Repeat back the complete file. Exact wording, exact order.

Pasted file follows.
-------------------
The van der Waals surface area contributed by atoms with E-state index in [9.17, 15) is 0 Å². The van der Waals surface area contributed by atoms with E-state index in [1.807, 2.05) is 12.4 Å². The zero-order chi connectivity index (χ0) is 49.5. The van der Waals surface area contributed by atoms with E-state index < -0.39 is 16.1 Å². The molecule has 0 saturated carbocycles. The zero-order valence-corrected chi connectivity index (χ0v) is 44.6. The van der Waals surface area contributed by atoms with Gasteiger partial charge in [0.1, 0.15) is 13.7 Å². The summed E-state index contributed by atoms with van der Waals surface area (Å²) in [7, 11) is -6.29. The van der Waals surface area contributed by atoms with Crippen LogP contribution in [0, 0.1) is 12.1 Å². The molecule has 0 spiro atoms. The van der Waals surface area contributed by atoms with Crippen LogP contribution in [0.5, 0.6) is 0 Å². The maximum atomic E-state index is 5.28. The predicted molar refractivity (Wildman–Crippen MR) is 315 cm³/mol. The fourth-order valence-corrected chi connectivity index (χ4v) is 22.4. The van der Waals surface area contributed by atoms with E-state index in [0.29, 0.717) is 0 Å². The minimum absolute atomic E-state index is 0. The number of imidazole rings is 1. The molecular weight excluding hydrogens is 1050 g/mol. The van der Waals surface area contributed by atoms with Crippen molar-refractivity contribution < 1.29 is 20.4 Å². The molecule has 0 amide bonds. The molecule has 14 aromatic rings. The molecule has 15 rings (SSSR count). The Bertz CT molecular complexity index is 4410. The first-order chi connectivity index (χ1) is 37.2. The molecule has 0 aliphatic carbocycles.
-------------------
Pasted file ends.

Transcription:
The van der Waals surface area contributed by atoms with E-state index in [9.17, 15) is 0 Å². The van der Waals surface area contributed by atoms with E-state index in [1.807, 2.05) is 12.4 Å². The zero-order chi connectivity index (χ0) is 49.5. The van der Waals surface area contributed by atoms with E-state index < -0.39 is 16.1 Å². The molecule has 0 saturated carbocycles. The zero-order valence-corrected chi connectivity index (χ0v) is 44.6. The van der Waals surface area contributed by atoms with Gasteiger partial charge in [0.1, 0.15) is 13.7 Å². The summed E-state index contributed by atoms with van der Waals surface area (Å²) in [7, 11) is -6.29. The van der Waals surface area contributed by atoms with Crippen LogP contribution in [0, 0.1) is 12.1 Å². The molecule has 0 spiro atoms. The van der Waals surface area contributed by atoms with Crippen LogP contribution in [0.5, 0.6) is 0 Å². The maximum atomic E-state index is 5.28. The predicted molar refractivity (Wildman–Crippen MR) is 315 cm³/mol. The fourth-order valence-corrected chi connectivity index (χ4v) is 22.4. The van der Waals surface area contributed by atoms with E-state index in [0.29, 0.717) is 0 Å². The minimum absolute atomic E-state index is 0. The number of imidazole rings is 1. The molecular weight excluding hydrogens is 1050 g/mol. The van der Waals surface area contributed by atoms with Crippen molar-refractivity contribution < 1.29 is 20.4 Å². The molecule has 0 amide bonds. The molecule has 14 aromatic rings. The molecule has 15 rings (SSSR count). The Bertz CT molecular complexity index is 4410. The first-order chi connectivity index (χ1) is 37.2. The molecule has 0 aliphatic carbocycles.